Any attempt at creating a sense of isolation and insulation in song is typically felt as ingenuous and comfortable only in its one substantive dimension. The same goes for the feeling of hominess that can only be replicated if it is in fact being replicated, verbatim from a vivid mental postcard or what"s plainly laid out before two rolling and blinking eyes. It takes a burning imprint and a method of dislodging it from its realistic strings and pulleys to transfer it to other means of compassionate understanding.
Ra Ra Riot - a band of Syracuse University students past, present and on hiatus - find that balance -- already in its short life, literally putting heartbeats and pacemakers into the stuffing of all of the songs that they"ve thus far put to their name - an explosive tag of cheerful and misleading aggression. They"re alive in such a way that they can and do exist in a sort of mezzanine capacity, separate from all main levels, happily formed between states of joy and despair.
Wesley Miles" vocals are of a gentle persuasion that cascades into warmer temperatures and the string section closing in behind him is what gives the music its credible epicness. It"s been drafted from the wings of the higher echelons, where the waters are more sparkly and the untold deepness is indeed staggering. This deck, this mezzanine is not a purgatory at all, for that would mean more sunken spirits than anything, but it is a waiting room of sorts that needs unlocking, with many of the songs gradually making a claim for the present time being more of the payoff rather than the need to submit to a wild goose chase toward ultimate fulfillment, a la the long-term plans and the wishful thinking that overactive optimism can produce.
The things that we can feel most sure of are those which are happening immediately in front of us. We have the most peripheral with them and the detection of fingerprints and future courses are more obvious than at any other stage. When there"s a need to refer to ancient, cookie-cutter adages to see us through certain traumas and the ilk - time heals all pains and others in reference to the unexpected hurts that are bound to afflict us at one time or another - the one that gets led out more often than not and the one that gets used shamelessly and free of all irony is the one that preaches to never take today for granted.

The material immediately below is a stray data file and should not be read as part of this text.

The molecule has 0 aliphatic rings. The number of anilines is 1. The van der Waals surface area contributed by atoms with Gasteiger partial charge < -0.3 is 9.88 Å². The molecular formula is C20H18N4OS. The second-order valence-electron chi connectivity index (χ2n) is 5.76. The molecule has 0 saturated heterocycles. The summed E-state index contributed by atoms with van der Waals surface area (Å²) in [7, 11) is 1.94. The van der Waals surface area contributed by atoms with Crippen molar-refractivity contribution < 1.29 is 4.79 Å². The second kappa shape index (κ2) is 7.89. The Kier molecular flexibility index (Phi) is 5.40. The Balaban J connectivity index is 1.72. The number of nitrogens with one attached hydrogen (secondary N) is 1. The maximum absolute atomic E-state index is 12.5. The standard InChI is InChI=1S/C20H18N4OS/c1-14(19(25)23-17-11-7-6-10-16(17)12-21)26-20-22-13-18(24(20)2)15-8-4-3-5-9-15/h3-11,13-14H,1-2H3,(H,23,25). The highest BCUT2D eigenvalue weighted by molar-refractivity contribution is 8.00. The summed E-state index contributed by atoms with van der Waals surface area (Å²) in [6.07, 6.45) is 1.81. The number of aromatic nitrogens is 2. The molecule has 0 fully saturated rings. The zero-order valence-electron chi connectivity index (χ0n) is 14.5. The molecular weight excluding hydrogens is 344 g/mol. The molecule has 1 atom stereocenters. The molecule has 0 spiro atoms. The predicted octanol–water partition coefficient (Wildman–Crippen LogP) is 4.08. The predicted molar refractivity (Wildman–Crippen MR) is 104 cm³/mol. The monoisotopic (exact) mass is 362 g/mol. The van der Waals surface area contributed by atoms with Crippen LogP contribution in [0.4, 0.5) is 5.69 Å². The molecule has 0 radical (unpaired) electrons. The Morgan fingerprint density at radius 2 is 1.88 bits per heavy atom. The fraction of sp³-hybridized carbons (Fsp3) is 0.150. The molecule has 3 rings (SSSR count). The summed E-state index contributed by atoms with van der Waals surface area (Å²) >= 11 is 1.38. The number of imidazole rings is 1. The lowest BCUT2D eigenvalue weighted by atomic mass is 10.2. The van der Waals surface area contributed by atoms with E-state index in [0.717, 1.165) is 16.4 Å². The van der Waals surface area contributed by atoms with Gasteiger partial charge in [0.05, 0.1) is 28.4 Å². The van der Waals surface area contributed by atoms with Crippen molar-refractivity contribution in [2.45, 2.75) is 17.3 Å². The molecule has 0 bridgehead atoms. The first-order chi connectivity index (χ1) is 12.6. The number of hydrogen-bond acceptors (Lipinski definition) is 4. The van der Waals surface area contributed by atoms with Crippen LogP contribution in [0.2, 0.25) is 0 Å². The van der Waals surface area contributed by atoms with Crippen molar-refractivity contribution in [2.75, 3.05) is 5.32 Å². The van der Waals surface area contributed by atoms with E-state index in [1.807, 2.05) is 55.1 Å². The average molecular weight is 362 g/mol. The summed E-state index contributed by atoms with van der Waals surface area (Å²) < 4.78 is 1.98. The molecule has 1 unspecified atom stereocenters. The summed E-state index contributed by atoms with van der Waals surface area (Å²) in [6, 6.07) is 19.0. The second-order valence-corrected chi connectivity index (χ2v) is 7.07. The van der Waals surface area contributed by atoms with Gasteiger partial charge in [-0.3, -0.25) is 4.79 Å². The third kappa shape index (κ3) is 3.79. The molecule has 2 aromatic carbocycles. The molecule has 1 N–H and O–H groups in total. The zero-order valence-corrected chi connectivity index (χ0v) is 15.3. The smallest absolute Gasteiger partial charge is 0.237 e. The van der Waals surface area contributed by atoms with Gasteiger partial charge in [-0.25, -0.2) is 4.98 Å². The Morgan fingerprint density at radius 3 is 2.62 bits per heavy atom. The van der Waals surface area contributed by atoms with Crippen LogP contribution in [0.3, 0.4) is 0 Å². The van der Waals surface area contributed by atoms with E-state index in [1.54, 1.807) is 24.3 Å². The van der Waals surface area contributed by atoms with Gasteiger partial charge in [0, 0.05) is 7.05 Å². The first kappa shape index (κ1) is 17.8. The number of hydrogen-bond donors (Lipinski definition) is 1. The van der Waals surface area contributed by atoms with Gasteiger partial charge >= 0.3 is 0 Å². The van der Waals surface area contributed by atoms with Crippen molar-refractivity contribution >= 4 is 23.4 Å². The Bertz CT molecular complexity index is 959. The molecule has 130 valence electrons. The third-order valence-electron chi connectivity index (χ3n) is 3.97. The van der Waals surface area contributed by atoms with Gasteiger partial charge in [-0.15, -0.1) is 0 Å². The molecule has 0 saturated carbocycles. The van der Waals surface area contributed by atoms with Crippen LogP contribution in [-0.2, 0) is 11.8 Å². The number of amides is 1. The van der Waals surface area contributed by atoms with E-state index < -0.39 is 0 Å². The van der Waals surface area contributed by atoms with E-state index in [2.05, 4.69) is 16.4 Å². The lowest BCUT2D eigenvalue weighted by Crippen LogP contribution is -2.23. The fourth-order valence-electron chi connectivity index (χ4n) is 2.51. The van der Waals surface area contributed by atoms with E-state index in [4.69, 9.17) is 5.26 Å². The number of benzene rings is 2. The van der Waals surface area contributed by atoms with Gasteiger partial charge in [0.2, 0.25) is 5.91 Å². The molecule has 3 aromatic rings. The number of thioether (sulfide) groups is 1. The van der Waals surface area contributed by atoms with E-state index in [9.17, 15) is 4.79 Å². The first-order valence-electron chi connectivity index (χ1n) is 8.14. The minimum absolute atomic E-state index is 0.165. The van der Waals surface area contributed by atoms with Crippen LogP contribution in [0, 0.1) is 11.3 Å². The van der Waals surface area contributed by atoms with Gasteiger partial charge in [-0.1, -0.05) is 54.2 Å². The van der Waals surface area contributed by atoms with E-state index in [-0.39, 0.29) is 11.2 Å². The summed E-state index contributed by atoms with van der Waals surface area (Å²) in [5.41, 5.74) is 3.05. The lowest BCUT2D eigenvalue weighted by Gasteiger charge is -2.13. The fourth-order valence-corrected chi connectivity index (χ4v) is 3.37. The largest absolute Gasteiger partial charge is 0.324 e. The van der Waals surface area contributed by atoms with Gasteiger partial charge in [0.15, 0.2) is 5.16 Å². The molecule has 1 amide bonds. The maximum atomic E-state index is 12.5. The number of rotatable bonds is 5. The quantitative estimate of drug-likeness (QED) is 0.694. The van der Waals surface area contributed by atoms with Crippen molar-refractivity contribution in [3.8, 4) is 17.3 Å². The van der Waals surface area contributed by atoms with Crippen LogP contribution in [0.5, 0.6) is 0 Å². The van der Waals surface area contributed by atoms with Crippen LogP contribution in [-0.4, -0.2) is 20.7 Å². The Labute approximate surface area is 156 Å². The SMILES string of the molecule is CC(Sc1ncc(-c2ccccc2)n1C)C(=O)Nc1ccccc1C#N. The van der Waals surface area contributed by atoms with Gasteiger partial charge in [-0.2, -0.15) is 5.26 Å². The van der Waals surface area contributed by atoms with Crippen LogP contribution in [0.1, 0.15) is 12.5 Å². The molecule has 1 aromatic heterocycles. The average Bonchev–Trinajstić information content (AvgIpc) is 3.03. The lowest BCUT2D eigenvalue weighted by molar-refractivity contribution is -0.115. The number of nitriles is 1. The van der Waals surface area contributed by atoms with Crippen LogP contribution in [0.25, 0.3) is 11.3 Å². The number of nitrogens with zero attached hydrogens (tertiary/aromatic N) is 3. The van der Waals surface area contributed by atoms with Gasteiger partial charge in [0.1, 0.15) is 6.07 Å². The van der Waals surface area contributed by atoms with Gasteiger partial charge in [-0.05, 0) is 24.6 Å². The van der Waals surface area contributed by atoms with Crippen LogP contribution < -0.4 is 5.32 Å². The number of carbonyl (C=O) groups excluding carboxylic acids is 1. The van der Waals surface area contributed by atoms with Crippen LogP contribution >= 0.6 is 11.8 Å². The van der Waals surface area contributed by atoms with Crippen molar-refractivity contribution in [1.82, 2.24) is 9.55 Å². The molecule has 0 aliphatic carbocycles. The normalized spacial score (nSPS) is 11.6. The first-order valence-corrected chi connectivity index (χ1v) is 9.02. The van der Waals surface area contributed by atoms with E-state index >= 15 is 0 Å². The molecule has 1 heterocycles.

It doesn"t have to be a snippet of verbiage that has to be taken to mean smelling the roses is tantamount to all else. It doesn"t have to refer to making sure that laziness doesn"t take over the controls, letting us get stoop-shouldered and complacent with our efforts in maximizing our small allotment of time. It can just mean to look forward to whatever it is that may happen out of the blue, out of the black and into the red when the morning curtains lift or part, popping open the bright stage lights of everyday performance.
All of this comes through the fog when a Ra Ra Riot song is being involved. The last song that Ra Ra Riot drummer John Pike brought to the band late this past spring, before he mysteriously died at the age of 23, was called "St. Peter"s Festival" and lead singer Miles describes Pike as being the truly optimistic New Englander in his voice and attitude toward this tune. He may be referring to the line in the song where he sings, "You know it"s worth the nights we wait there." It"s such a simple lyric, but the slight incline to Miles" delivery of it is like drilling it home. It"s that emphasis and the reiteration of it numerous times in the song that make it moving and reliable.
There"s a line in "Each Year," where Miles emerges from the danceable drums and the monologue-ish strings by singing, "Come on force it down," and it feels like a holy ghost yanking the microphone and telling it like it is, a plaintive dash of this is it, this is the way to get through it all. You take those lumps and iron out the wrinkles when they happen. There will always be water and steam and time if you retain the patience and the necessary strength. This band is in the business of making life seem easier to live even if it doesn"t feel like we"ve got enough time to do it all right.